Conclusion: FTO and ALKBH1 SNPs may have predictive value in evaluating susceptibility to GC with differing age or Lauren classification.
Keywords: FTO, ALKBH1, gastric cancer, susceptibility, Lauren classification
Gastric cancer (GC) is one of the most common digestive malignancies worldwide.1,2 The carcinogenesis process of GC involves an evolution from an inflammatory to a precancerous stage, and finally to the carcinoma.3,4 Marked genetic heterogeneity may play a crucial role in this process, along with Helicobacter pylori infection, lifestyle, and other risk factors.5,6
N6-methyladenosine (m6A) is one of the most deeply studied RNA modifications in eukaryotic cells and is involved in multiple aspects of RNA metabolism, such as RNA decay, RNA nuclear export, mRNA translation, and mRNA stability.7 With increasing evidence demonstrating that m6A plays a key role in cancers, the “writers”, “erasers”, and “readers” that add, remove, or bind to m6A sites, respectively, have also garnered interest of the research community.8 In our previous study, we explored the associations of a series of proteins expressed by m6A-related genes with GC and found that a decreased level of fat mass and obesity-associated protein (FTO) was markedly associated with a shorter overall survival of patients with GC, and a lower expression of AlkB homolog 1 (ALKBH1) was correlated with larger tumor size (≥ 5 cm) and more advanced TNM stages of GC.9
FTO and ALKBH1 are primary m6A demethylases that are capable of reversing the methylation of RNA by oxidizing the N-methyl group of m6A sites to a hydroxymethyl group.10,11 As implied by the name, the FTO gene is located in the obesity susceptibility loci determined by a 2007 genome-wide association study.12,13 The most typical single nucleotide polymorphism (SNP) rs9939609, along with many other SNPs, such as rs8050136, rs1121980, and rs17817449, in the intron 1 region of FTO have been reported to affect the risk of obesity.14–16 The risk allele A of FTO rs9939609 was closely related to obesity and BMI across different populations such as Chinese, Brazilians, and Iranians.17–19 Moreover, several SNPs of FTO20,21 and one SNP located downstream of ALKBH122 have been demonstrated to be strongly related with the occurrence and development of cancers.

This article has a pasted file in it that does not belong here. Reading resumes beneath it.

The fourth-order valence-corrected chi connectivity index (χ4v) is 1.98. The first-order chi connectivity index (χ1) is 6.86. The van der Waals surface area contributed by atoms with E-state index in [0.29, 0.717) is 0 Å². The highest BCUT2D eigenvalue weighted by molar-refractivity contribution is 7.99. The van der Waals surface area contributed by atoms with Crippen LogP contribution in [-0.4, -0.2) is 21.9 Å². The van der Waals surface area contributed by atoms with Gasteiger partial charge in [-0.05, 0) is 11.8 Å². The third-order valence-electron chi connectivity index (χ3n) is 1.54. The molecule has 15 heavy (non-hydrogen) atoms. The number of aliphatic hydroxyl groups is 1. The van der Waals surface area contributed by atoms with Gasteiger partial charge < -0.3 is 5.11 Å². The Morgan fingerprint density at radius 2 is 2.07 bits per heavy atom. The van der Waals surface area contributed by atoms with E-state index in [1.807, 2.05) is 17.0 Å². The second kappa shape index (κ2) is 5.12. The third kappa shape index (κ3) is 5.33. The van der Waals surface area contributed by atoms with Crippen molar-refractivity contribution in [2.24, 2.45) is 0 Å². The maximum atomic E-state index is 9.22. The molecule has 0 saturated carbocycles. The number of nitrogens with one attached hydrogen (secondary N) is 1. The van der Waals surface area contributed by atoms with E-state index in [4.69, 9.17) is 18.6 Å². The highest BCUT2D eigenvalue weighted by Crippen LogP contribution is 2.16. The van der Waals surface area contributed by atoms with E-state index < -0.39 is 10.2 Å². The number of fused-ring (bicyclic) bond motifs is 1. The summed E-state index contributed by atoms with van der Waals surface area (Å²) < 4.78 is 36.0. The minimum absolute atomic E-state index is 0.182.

To our knowledge, the influence of genetic polymorphisms of FTO and ALKBH1 on the risk of GC has not been previously investigated. In the present study, we selected and genotyped potentially functional SNPs of FTO and ALKBH1 in 419 Chinese patients with GC and 569 healthy controls, and the individual and interactive genetic effects of genetic polymorphisms of FTO and ALKBH1 on susceptibility to GC were comprehensively explored.
Materials and Methods